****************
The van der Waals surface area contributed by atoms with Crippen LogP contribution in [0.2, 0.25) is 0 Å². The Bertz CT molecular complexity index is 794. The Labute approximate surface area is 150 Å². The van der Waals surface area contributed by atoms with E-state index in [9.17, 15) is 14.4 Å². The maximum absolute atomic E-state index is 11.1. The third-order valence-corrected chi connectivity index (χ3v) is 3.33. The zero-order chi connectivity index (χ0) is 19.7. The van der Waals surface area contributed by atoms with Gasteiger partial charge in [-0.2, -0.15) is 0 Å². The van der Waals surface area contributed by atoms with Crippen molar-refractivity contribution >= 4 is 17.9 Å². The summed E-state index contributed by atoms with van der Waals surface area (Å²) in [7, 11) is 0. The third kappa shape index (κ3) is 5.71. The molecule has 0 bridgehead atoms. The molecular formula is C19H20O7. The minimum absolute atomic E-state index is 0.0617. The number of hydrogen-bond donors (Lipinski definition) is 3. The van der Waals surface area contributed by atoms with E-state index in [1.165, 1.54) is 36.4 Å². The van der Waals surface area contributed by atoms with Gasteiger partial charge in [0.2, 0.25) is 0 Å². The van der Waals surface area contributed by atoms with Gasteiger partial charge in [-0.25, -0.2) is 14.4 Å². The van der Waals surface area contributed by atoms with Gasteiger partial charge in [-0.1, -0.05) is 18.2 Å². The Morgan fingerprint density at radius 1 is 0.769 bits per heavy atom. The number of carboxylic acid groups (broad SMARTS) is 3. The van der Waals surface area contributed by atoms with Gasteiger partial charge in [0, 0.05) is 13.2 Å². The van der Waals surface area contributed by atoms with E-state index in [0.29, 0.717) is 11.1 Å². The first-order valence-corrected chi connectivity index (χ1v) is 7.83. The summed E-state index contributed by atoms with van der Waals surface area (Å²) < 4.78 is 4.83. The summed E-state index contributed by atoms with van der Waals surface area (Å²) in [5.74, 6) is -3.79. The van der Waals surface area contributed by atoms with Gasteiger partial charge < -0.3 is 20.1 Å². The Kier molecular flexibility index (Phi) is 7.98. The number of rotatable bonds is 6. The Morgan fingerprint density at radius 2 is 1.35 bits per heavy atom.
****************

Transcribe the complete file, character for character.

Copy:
The van der Waals surface area contributed by atoms with Crippen LogP contribution in [0.2, 0.25) is 0 Å². The Bertz CT molecular complexity index is 794. The Labute approximate surface area is 150 Å². The van der Waals surface area contributed by atoms with E-state index in [9.17, 15) is 14.4 Å². The maximum absolute atomic E-state index is 11.1. The third-order valence-corrected chi connectivity index (χ3v) is 3.33. The zero-order chi connectivity index (χ0) is 19.7. The van der Waals surface area contributed by atoms with Gasteiger partial charge in [-0.2, -0.15) is 0 Å². The van der Waals surface area contributed by atoms with Crippen molar-refractivity contribution >= 4 is 17.9 Å². The summed E-state index contributed by atoms with van der Waals surface area (Å²) in [7, 11) is 0. The third kappa shape index (κ3) is 5.71. The molecule has 0 bridgehead atoms. The molecular formula is C19H20O7. The minimum absolute atomic E-state index is 0.0617. The number of hydrogen-bond donors (Lipinski definition) is 3. The van der Waals surface area contributed by atoms with E-state index in [1.165, 1.54) is 36.4 Å². The van der Waals surface area contributed by atoms with Gasteiger partial charge in [0.2, 0.25) is 0 Å². The van der Waals surface area contributed by atoms with Gasteiger partial charge in [-0.25, -0.2) is 14.4 Å². The van der Waals surface area contributed by atoms with Gasteiger partial charge in [-0.1, -0.05) is 18.2 Å². The Morgan fingerprint density at radius 1 is 0.769 bits per heavy atom. The number of carboxylic acid groups (broad SMARTS) is 3. The van der Waals surface area contributed by atoms with Gasteiger partial charge in [0, 0.05) is 13.2 Å². The van der Waals surface area contributed by atoms with E-state index in [0.29, 0.717) is 11.1 Å². The first-order valence-corrected chi connectivity index (χ1v) is 7.83. The summed E-state index contributed by atoms with van der Waals surface area (Å²) < 4.78 is 4.83. The summed E-state index contributed by atoms with van der Waals surface area (Å²) in [5.74, 6) is -3.79. The van der Waals surface area contributed by atoms with Gasteiger partial charge < -0.3 is 20.1 Å². The Kier molecular flexibility index (Phi) is 7.98. The number of rotatable bonds is 6. The Morgan fingerprint density at radius 2 is 1.35 bits per heavy atom.